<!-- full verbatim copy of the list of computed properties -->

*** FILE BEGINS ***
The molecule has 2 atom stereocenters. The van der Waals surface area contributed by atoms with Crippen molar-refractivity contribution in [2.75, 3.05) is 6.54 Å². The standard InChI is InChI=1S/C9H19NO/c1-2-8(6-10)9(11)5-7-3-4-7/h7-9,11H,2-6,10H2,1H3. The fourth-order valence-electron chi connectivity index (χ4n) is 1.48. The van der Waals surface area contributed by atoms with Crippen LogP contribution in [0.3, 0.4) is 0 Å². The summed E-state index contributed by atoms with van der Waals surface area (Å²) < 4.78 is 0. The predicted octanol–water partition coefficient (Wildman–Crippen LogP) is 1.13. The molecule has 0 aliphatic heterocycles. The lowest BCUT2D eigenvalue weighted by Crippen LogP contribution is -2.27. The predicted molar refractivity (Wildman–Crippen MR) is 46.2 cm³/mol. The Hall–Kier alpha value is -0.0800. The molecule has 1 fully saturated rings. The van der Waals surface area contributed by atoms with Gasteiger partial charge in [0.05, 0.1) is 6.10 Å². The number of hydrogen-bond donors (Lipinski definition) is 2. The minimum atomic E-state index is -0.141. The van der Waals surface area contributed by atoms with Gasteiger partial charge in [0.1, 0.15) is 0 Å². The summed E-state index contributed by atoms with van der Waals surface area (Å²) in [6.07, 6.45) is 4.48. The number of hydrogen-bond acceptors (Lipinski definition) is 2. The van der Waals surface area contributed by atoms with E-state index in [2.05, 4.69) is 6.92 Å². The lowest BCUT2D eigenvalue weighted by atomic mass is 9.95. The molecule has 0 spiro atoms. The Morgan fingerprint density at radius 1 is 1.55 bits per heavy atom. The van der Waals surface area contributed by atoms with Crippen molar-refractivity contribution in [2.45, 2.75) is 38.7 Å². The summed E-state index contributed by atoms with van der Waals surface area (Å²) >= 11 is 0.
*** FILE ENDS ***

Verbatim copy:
The molecule has 2 atom stereocenters. The van der Waals surface area contributed by atoms with Crippen molar-refractivity contribution in [2.75, 3.05) is 6.54 Å². The standard InChI is InChI=1S/C9H19NO/c1-2-8(6-10)9(11)5-7-3-4-7/h7-9,11H,2-6,10H2,1H3. The fourth-order valence-electron chi connectivity index (χ4n) is 1.48. The van der Waals surface area contributed by atoms with Crippen LogP contribution in [0.3, 0.4) is 0 Å². The summed E-state index contributed by atoms with van der Waals surface area (Å²) < 4.78 is 0. The predicted octanol–water partition coefficient (Wildman–Crippen LogP) is 1.13. The molecule has 0 aliphatic heterocycles. The lowest BCUT2D eigenvalue weighted by Crippen LogP contribution is -2.27. The predicted molar refractivity (Wildman–Crippen MR) is 46.2 cm³/mol. The Hall–Kier alpha value is -0.0800. The molecule has 1 fully saturated rings. The van der Waals surface area contributed by atoms with Gasteiger partial charge in [0.05, 0.1) is 6.10 Å². The number of hydrogen-bond donors (Lipinski definition) is 2. The minimum atomic E-state index is -0.141. The van der Waals surface area contributed by atoms with Gasteiger partial charge in [0.1, 0.15) is 0 Å². The summed E-state index contributed by atoms with van der Waals surface area (Å²) in [6.07, 6.45) is 4.48. The number of hydrogen-bond acceptors (Lipinski definition) is 2. The van der Waals surface area contributed by atoms with E-state index in [2.05, 4.69) is 6.92 Å². The lowest BCUT2D eigenvalue weighted by atomic mass is 9.95. The molecule has 0 spiro atoms. The Morgan fingerprint density at radius 1 is 1.55 bits per heavy atom. The van der Waals surface area contributed by atoms with Crippen molar-refractivity contribution in [2.45, 2.75) is 38.7 Å². The summed E-state index contributed by atoms with van der Waals surface area (Å²) >= 11 is 0.